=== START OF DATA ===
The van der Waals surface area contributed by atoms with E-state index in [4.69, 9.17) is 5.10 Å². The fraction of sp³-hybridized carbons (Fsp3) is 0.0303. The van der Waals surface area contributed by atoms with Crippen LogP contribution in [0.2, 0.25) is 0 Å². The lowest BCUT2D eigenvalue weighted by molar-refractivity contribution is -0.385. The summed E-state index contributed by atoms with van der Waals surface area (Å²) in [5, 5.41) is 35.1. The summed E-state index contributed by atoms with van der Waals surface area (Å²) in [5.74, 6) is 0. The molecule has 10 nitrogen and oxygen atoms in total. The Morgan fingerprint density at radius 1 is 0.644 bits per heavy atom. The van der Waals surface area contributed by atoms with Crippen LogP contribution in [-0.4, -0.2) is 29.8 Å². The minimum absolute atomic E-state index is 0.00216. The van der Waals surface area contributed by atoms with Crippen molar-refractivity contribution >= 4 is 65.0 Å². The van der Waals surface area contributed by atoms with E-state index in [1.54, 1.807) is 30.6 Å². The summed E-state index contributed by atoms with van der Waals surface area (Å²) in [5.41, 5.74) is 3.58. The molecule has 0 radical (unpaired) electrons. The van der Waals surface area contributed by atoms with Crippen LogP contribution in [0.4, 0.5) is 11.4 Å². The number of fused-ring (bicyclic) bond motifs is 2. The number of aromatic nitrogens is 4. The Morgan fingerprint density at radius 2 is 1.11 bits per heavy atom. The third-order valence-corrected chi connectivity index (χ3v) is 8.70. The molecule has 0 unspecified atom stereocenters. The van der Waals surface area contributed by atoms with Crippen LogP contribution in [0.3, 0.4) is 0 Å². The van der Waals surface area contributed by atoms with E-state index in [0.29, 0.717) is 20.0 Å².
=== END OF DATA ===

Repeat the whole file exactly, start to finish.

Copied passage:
The van der Waals surface area contributed by atoms with E-state index in [4.69, 9.17) is 5.10 Å². The fraction of sp³-hybridized carbons (Fsp3) is 0.0303. The van der Waals surface area contributed by atoms with Crippen LogP contribution in [0.2, 0.25) is 0 Å². The lowest BCUT2D eigenvalue weighted by molar-refractivity contribution is -0.385. The summed E-state index contributed by atoms with van der Waals surface area (Å²) in [5, 5.41) is 35.1. The summed E-state index contributed by atoms with van der Waals surface area (Å²) in [5.74, 6) is 0. The molecule has 10 nitrogen and oxygen atoms in total. The Morgan fingerprint density at radius 1 is 0.644 bits per heavy atom. The van der Waals surface area contributed by atoms with Crippen LogP contribution in [-0.4, -0.2) is 29.8 Å². The minimum absolute atomic E-state index is 0.00216. The van der Waals surface area contributed by atoms with Crippen molar-refractivity contribution >= 4 is 65.0 Å². The van der Waals surface area contributed by atoms with E-state index in [1.54, 1.807) is 30.6 Å². The summed E-state index contributed by atoms with van der Waals surface area (Å²) in [5.41, 5.74) is 3.58. The molecule has 0 radical (unpaired) electrons. The van der Waals surface area contributed by atoms with Crippen LogP contribution in [0.4, 0.5) is 11.4 Å². The number of fused-ring (bicyclic) bond motifs is 2. The number of aromatic nitrogens is 4. The Morgan fingerprint density at radius 2 is 1.11 bits per heavy atom. The third-order valence-corrected chi connectivity index (χ3v) is 8.70. The molecule has 0 unspecified atom stereocenters. The van der Waals surface area contributed by atoms with Crippen LogP contribution in [0.3, 0.4) is 0 Å². The van der Waals surface area contributed by atoms with E-state index in [0.29, 0.717) is 20.0 Å².